Sculpin


The Cottidae family of sculpins is made up of more than 300 species, most of which are marine, but many of which also occur in freshwaters throughout the Northern Hemisphere. They are important as food for larger fish and as predators of the eggs and the young of gamefish. Bottom-dwelling fish of cold waters, sculpins live in shelf waters and in rocky tidal pools. A few species of larger sculpins inhabit depths of up to 4,200 feet in saltwater.

Sculpins are characterized by wide bodies that taper to slender, compressed tails. They may be unscaled or may have spiny prickles or platelike scales, although the development of these varies within species, depending on habitat, and is not necessarily useful in identification.

All sculpins have a bony support beneath each eye, which connects bones with the front of the gill covers. The dorsal fins are deeply indented between the spiny and the soft-rayed portions, and the pectoral fins are large and fanned. The color and the pattern vary, although they are mainly mottled with various shades and are protectively camouflaged by their mottled pattern.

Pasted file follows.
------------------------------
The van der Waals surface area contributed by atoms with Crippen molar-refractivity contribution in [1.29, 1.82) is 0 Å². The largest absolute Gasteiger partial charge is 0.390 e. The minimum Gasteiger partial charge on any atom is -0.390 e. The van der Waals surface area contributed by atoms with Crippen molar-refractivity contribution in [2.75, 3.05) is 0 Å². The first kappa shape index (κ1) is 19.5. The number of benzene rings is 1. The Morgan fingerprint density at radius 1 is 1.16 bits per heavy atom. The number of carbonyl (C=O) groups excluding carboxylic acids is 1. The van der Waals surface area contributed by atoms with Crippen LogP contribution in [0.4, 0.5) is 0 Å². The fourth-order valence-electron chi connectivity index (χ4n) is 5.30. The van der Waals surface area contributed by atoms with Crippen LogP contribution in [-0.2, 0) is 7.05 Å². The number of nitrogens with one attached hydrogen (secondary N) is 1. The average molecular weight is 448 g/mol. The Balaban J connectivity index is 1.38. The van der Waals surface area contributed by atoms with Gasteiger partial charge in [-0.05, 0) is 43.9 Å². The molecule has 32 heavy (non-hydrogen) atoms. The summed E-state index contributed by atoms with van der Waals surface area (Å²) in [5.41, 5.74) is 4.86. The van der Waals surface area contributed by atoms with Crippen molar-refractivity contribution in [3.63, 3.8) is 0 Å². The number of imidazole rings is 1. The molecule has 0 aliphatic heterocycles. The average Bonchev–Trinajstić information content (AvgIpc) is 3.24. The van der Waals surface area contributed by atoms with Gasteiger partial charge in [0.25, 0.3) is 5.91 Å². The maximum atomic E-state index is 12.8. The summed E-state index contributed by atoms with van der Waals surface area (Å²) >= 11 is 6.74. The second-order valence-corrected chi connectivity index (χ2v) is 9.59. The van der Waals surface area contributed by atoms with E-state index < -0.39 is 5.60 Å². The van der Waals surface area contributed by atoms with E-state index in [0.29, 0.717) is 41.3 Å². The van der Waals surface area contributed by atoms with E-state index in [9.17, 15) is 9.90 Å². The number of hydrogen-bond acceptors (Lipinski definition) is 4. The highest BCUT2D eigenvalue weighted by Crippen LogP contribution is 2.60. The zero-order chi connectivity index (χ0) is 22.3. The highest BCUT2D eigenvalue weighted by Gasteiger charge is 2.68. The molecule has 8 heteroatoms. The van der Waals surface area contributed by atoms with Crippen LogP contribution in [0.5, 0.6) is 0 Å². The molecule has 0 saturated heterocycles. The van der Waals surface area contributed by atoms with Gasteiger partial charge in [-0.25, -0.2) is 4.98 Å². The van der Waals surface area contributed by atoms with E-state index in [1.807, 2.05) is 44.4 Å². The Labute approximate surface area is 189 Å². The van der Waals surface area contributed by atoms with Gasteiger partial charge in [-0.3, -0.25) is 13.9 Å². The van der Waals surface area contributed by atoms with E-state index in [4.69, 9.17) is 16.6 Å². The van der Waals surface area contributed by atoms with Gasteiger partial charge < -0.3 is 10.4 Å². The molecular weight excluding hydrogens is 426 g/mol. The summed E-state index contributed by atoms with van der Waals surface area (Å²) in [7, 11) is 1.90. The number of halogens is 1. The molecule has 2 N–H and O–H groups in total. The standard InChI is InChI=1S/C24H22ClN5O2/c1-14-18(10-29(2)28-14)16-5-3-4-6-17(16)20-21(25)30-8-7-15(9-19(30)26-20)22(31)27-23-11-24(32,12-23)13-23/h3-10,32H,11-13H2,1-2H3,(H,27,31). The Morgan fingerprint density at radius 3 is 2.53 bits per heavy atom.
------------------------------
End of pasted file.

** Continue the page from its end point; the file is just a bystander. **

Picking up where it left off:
Sculpins are primarily carnivorous, clinging to the bottom and pouncing on small invertebrates, crustaceans, and mollusks for food. Of the marine species, the cabezon, or great marbled sculpin (Scorpaenichthys marmoratus), is the largest and best known, weighing up to 30 pounds. It is good table fare and is a coveted catch in California waters.

The staghorn sculpin (Leptocottus armatus) inhabits the same waters as does the cabezon and is sometimes caught accidentally by anglers and used for bait. The grunt sculpin (Rhamphocottus richardsonii) is so called because of the noises it makes when removed from the water. It is featured in aquariums.
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